Link to Pubmed [PMID] – 12782362
Virus Res. 2003 Jun;93(2):141-50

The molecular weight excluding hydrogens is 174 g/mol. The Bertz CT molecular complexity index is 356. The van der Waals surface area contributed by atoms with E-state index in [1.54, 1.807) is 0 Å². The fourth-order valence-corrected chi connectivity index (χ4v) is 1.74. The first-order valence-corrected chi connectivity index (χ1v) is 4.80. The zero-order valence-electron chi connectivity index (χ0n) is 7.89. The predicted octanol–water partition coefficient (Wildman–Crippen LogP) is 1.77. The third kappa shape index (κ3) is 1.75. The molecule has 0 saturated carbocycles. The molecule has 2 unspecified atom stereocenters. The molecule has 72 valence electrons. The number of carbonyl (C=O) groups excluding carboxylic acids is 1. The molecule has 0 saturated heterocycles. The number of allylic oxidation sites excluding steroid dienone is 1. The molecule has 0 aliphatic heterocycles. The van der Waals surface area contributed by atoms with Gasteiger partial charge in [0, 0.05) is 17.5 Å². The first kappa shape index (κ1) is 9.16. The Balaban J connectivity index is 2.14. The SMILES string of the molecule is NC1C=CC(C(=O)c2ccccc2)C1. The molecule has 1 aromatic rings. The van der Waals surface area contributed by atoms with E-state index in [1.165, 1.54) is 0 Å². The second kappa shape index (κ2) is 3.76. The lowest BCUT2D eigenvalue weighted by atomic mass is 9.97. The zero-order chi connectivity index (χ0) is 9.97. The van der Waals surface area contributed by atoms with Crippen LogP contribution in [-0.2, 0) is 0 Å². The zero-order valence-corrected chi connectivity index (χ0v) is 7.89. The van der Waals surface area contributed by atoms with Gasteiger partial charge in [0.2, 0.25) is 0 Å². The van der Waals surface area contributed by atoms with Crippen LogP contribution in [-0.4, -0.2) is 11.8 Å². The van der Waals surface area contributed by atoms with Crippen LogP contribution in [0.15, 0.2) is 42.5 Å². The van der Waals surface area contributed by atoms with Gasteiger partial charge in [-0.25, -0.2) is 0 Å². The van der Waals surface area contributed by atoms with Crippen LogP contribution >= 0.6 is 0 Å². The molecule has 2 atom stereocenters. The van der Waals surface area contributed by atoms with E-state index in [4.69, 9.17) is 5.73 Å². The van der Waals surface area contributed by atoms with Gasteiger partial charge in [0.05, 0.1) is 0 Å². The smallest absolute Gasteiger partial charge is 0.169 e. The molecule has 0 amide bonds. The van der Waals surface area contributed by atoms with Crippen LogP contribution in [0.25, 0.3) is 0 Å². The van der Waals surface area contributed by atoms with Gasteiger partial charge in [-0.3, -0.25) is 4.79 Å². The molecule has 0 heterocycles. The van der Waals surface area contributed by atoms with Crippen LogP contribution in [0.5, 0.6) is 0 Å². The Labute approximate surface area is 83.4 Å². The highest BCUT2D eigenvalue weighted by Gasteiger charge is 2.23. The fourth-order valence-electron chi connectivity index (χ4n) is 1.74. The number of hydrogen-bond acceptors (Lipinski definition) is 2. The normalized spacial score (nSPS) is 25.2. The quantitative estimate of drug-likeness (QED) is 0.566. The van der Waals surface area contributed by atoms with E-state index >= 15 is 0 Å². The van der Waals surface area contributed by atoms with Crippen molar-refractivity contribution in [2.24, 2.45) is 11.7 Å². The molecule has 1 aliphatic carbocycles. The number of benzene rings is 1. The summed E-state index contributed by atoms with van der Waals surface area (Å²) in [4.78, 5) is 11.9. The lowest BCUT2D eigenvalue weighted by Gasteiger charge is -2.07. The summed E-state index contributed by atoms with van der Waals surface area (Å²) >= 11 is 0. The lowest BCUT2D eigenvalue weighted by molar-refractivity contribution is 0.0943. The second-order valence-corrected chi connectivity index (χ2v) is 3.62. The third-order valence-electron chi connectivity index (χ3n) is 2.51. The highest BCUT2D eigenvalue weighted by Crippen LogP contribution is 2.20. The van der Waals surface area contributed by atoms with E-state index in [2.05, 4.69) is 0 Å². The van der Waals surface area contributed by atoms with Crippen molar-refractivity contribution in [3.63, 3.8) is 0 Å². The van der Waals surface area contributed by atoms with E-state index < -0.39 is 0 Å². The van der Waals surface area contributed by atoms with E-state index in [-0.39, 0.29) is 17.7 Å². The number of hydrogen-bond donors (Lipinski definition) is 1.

Among the negative RNA viruses, ambisense RNA viruses or ‘ambisense viruses’ occupy a distinct niche. Ambisense viruses contain at least one ambisense RNA segment, i.e. an RNA that is in part of positive and in part of negative polarity. Because of this unique gene organization, one might expect ambisense RNA viruses to borrow expression strategies from both positive and negative RNA viruses. However, they have little in common with positive RNA viruses, but possess many features of negative RNA viruses. Transcription and/or replication of their RNAs appear generally to be coupled to translation. Such coupling might be important to ensure temporal control of gene expression, allowing the two genes of an ambisense RNA segment to be differently regulated. Ambisense viruses can infect one host asymptomatically and in certain cases, they can lethally infect two hosts of a different kingdom. A possible model to explain the differential behavior of a given virus in different hosts could be that perturbation of the translation machinery would lead to differences in the severity of symptoms.